It occurred to me that most people who write about leadership are no longer leaders.
Easy for them to espouse their Monday morning philosophy – harder for the leaders under fire to take “former leader” direction. I just read an article in a business magazine written by a well-known “former leader.” I was horrified. One of the “key” points was that “clarity is the antidote of anxiety”; therefore “clarity” is the main concern of the effective leader. What a bunch of baloney.
If you’re a leader, and clarity is your main concern, nothing much is going on.
To me, leadership is multifaceted. There is no “one” concern more powerful than the other. Lead by example, loyalty of team, achievement of goals, profit to company, excellence of performance, great communication skills, and fulfillment on the job. All of these are more important than “clarity.” To me, if a leader isn’t a bit “muddy” along the way, something’s wrong.
“Clarity is the antidote of anxiety.” Bogus. If a leader has anxiety, the first step would be to discover what’s causing it, and then take the necessary action to eliminate it. Being “clear” is a silly buzzword that means nothing. It’s as meaningless as “added value” or “on purpose” or “focus.” Just empty leadership-created words and phrases.
So, if you’re a boss, manager, or leader of some kind, listen up. This lesson will help you clarify the real-world skills you need to be a true leader. I’m talking about the leadership qualities needed to succeed: the action items, principles, and skills to employ so leadership works. So it works for you, your people, your customers, your vendors, and your company-in that order.
But there are degrees of leadership effectiveness. Your ability to master these leadership skills are in direct proportion to your ability to lead. If you’re looking for clarity, look no further than these skills:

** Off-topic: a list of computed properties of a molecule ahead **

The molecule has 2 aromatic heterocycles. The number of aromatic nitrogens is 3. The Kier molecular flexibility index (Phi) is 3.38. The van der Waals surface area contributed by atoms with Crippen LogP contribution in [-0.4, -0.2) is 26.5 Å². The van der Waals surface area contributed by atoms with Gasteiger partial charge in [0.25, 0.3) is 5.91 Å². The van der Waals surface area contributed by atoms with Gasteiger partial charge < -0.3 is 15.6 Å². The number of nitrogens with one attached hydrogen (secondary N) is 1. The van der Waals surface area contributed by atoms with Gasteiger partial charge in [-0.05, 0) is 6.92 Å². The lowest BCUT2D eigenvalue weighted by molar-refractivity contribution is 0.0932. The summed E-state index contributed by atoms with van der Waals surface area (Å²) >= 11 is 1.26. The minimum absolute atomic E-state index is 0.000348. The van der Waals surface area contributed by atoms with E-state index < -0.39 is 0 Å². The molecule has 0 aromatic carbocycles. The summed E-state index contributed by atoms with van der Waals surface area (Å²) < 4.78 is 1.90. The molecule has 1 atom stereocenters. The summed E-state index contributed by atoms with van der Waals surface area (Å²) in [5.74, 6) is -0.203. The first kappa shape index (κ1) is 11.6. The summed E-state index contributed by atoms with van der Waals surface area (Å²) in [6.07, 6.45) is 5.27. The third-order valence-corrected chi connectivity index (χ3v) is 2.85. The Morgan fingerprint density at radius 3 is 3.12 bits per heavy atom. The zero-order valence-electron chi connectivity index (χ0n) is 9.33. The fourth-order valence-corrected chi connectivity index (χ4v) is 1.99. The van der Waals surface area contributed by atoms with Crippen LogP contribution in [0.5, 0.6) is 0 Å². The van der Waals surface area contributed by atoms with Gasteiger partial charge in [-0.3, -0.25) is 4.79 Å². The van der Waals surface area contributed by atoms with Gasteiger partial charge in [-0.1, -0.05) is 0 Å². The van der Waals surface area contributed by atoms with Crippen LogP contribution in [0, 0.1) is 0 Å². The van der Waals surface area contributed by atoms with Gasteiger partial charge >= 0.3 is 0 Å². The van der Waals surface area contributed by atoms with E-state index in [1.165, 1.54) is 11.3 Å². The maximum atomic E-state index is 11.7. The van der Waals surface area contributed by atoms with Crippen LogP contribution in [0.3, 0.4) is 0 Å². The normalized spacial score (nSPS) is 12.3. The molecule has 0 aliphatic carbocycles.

- Get your people to like you and believe in you. Hated leaders are eventually overthrown or fired. If a hated leader cannot be fired, people will quit.
- Make sure your people and their jobs are a “fit.” People need to feel comfortable about the tasks they are performing and the space they’re performing them in.
- Let your people share their goals with you, then modify them together. When people set their own goals, they think they can achieve them.
- Give your people specific tasks and clear direction. Make sure all employees know what they are responsible for and how to perform or carry out their responsibilities. And make sure they see the big picture and how their part fits into it.
- Create an environment in which people love their work and their workplace. Make the workplace fun. Make sure employees can complete tasks with a sense of pride and satisfaction. Provide a GREAT and happy atmosphere to work in. Make the duty, task, or project challenging-without being oppressive or stressful.
- Make sure all “money matters” are clear. Don’t mess with employees’ money. And worse, don’t reduce pay or commissions to cut costs. Pay fair, benefit well, and provide security. Otherwise people will leave.
- Make sure paychecks are accurate. People count their money and count on it. Nothing dings morale more than messed up wages.
- Encourage your people. The most effective leaders are coaches. They stand on the sidelines and cheer for their players. To encourage your people, buy everyone a copy of The Little Engine That Could.
- Reward your people. It doesn’t have to be money; however, if you ask them what they want, money will always be their answer. Whatever you give them, don’t be cheap about it. Make them feel valued.
- Praise your people. Praise hard work. Praise effort. Praise accomplishment. Often.
- By your actions and your achievements – be their hero. If you want them to become dedicated players, your people need to see your dedication. If you are the one driving the train and making big things happen, you will become a hero to those who respect your ethics and accomplishments.
How’s that for a dose of clarity?
Many espouse the leadership philosophy of “You don’t have to be liked, you just have to be respected.” This is a great statement if you’re looking for high turnover. People want to work for people they like AND respect.
Let go of your ounce of power. Benevolence works better.
I’m sure you’ve heard the phrase: “Lead, follow, or get out of the way.” Here’s a major point: If you’re the leader, and you’re not following the above rules, you don’t have to worry about getting out of the way. Your best people will run you over-or run away from you.
If you want more on leadership skills, and the 8.5 qualities of a leader, go to www.gitomer.com, register if you’re a first time user and enter LEADER in the GitBit box.